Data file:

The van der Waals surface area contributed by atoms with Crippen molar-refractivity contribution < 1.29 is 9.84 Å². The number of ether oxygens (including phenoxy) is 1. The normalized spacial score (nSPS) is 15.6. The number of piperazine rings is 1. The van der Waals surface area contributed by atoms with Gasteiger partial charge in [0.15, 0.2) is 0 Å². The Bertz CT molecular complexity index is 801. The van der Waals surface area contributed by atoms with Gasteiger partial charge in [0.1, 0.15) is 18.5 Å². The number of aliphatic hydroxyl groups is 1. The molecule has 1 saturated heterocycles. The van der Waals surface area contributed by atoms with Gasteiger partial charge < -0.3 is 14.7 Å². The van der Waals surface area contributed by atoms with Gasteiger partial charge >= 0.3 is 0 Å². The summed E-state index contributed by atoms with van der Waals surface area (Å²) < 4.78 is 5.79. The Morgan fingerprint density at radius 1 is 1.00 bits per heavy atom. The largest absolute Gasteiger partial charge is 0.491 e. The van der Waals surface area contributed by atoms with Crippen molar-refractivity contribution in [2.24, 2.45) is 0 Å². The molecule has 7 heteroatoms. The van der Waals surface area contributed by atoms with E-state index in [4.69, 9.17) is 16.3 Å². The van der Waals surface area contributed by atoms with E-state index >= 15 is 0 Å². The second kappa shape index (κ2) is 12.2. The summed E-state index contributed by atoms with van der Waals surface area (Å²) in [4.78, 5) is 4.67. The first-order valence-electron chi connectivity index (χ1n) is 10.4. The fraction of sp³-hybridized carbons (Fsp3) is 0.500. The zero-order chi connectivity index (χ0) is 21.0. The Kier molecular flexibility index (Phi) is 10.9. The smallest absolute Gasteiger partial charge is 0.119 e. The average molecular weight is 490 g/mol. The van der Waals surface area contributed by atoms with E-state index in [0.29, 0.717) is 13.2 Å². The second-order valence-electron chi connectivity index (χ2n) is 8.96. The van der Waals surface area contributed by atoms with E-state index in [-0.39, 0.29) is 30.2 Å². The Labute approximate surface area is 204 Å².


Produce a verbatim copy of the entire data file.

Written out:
The van der Waals surface area contributed by atoms with Crippen molar-refractivity contribution < 1.29 is 9.84 Å². The number of ether oxygens (including phenoxy) is 1. The normalized spacial score (nSPS) is 15.6. The number of piperazine rings is 1. The van der Waals surface area contributed by atoms with Gasteiger partial charge in [0.15, 0.2) is 0 Å². The Bertz CT molecular complexity index is 801. The van der Waals surface area contributed by atoms with Gasteiger partial charge in [0.1, 0.15) is 18.5 Å². The number of aliphatic hydroxyl groups is 1. The molecule has 1 saturated heterocycles. The van der Waals surface area contributed by atoms with Gasteiger partial charge < -0.3 is 14.7 Å². The van der Waals surface area contributed by atoms with Gasteiger partial charge >= 0.3 is 0 Å². The summed E-state index contributed by atoms with van der Waals surface area (Å²) < 4.78 is 5.79. The Morgan fingerprint density at radius 1 is 1.00 bits per heavy atom. The largest absolute Gasteiger partial charge is 0.491 e. The van der Waals surface area contributed by atoms with Crippen molar-refractivity contribution in [2.24, 2.45) is 0 Å². The molecule has 7 heteroatoms. The van der Waals surface area contributed by atoms with E-state index in [4.69, 9.17) is 16.3 Å². The van der Waals surface area contributed by atoms with E-state index >= 15 is 0 Å². The second kappa shape index (κ2) is 12.2. The summed E-state index contributed by atoms with van der Waals surface area (Å²) in [4.78, 5) is 4.67. The first-order valence-electron chi connectivity index (χ1n) is 10.4. The fraction of sp³-hybridized carbons (Fsp3) is 0.500. The zero-order chi connectivity index (χ0) is 21.0. The Kier molecular flexibility index (Phi) is 10.9. The smallest absolute Gasteiger partial charge is 0.119 e. The average molecular weight is 490 g/mol. The van der Waals surface area contributed by atoms with E-state index in [0.29, 0.717) is 13.2 Å². The second-order valence-electron chi connectivity index (χ2n) is 8.96. The van der Waals surface area contributed by atoms with E-state index in [-0.39, 0.29) is 30.2 Å². The Labute approximate surface area is 204 Å².